Zika Virus Infection and Pregnancy



A specific type of mosquito can pick up Zika when it bites a person with the infection. The mosquito can then pass the virus to the next person it bites. Most Zika infections pass this way.

Zika can also pass from person to person. It may pass:

  • During sex with a man with Zika who may or may not have any signs of being sick
  • To an unborn baby if the mother had Zika during or just before pregnancy

Risk Factors

The risk is greater in those who have spent time in a high-risk place without mosquito protection. Zika happens in:

  • South America, mostly Brazil; Colombia, Bolivia, Ecuador, French Guiana, Guyana, Paraguay, Suriname, and Venezuela
  • Mexico and Central America, mostly Guatemala, El Salvador; Honduras, and Panama
  • The Caribbean, mostly Barbados, Dominican Republic, Guadeloupe, Haiti, Martinique, Puerto Rico, and Saint Martin
  • Southeast Asia and the Pacific Islands
  • Africa



Symptoms do not always happen. If they do, they may show up a few days after the bite. These problems may last a few days to a week:

  • Fever
  • Rash
  • Eye redness and irritation
  • Headache
  • Joint and muscle pain

Zika infection in pregnant women may cause these problems for the baby:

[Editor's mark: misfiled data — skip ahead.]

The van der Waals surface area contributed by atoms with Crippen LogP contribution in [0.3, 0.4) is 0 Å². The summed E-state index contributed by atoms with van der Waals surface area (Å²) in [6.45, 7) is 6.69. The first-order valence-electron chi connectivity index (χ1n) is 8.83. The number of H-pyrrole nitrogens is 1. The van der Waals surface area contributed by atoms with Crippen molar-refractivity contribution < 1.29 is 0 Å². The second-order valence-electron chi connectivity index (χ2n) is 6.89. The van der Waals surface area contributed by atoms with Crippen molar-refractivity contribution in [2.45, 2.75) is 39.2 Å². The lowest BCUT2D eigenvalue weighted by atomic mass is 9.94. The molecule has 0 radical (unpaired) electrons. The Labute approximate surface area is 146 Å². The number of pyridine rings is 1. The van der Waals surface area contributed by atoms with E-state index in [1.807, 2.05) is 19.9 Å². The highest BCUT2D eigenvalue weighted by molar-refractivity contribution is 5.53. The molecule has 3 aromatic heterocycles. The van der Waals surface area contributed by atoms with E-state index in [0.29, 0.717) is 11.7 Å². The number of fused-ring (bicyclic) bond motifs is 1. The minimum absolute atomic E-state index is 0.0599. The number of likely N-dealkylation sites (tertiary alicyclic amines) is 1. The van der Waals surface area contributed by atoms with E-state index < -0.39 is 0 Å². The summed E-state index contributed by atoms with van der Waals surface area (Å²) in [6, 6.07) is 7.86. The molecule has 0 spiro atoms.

• Microcephaly—a small head due to poor growth of the brain
  • Brain defects
  • Eye problems
  • Hearing loss
  • Slow growth
  • Muscle stiffness and spasms
  • Seizures
  • Joints that are not normal


The doctor will ask about your risk of exposure to Zika from travel or sex.

A blood test is needed to confirm Zika. It will look for the virus or signs that the body has fought the virus. It may be given to pregnant women who:

  • Are at risk and have symptoms of Zika
  • Have not had symptoms of Zika but who are at risk
  • May have been exposed and have had abnormal ultrasounds during pregnancy

A woman with a positive test will need to see a maternal-fetal or infectious disease specialist.



Medicine cannot treat Zika. Symptoms should pass on their own in a week. Rest and fluids can help.

Acetaminophen may be given to ease fever or pain. Nonsteroidal anti-inflammatory drugs (NSAIDs) and aspirin can cause problems in women with dengue infection.

If a mosquito bites a person who is infected, it can pass the infection to someone else. Steps will be needed to avoid mosquito bites for about a week.


Pregnant women who live in areas without Zika should not travel to places where it is spreading. Those in areas with Zika should take steps to not get bit by mosquitoes. They should also use a condom during sex or not have sex with a male partner who has lived in or traveled to an area with Zika.

This content is reviewed regularly and is updated when new and relevant evidence is made available. This information is neither intended nor implied to be a substitute for professional medical advice. Always seek the advice of your physician or other qualified health provider prior to starting any new treatment or with questions regarding a medical condition.

Edits to original content made by Denver Health.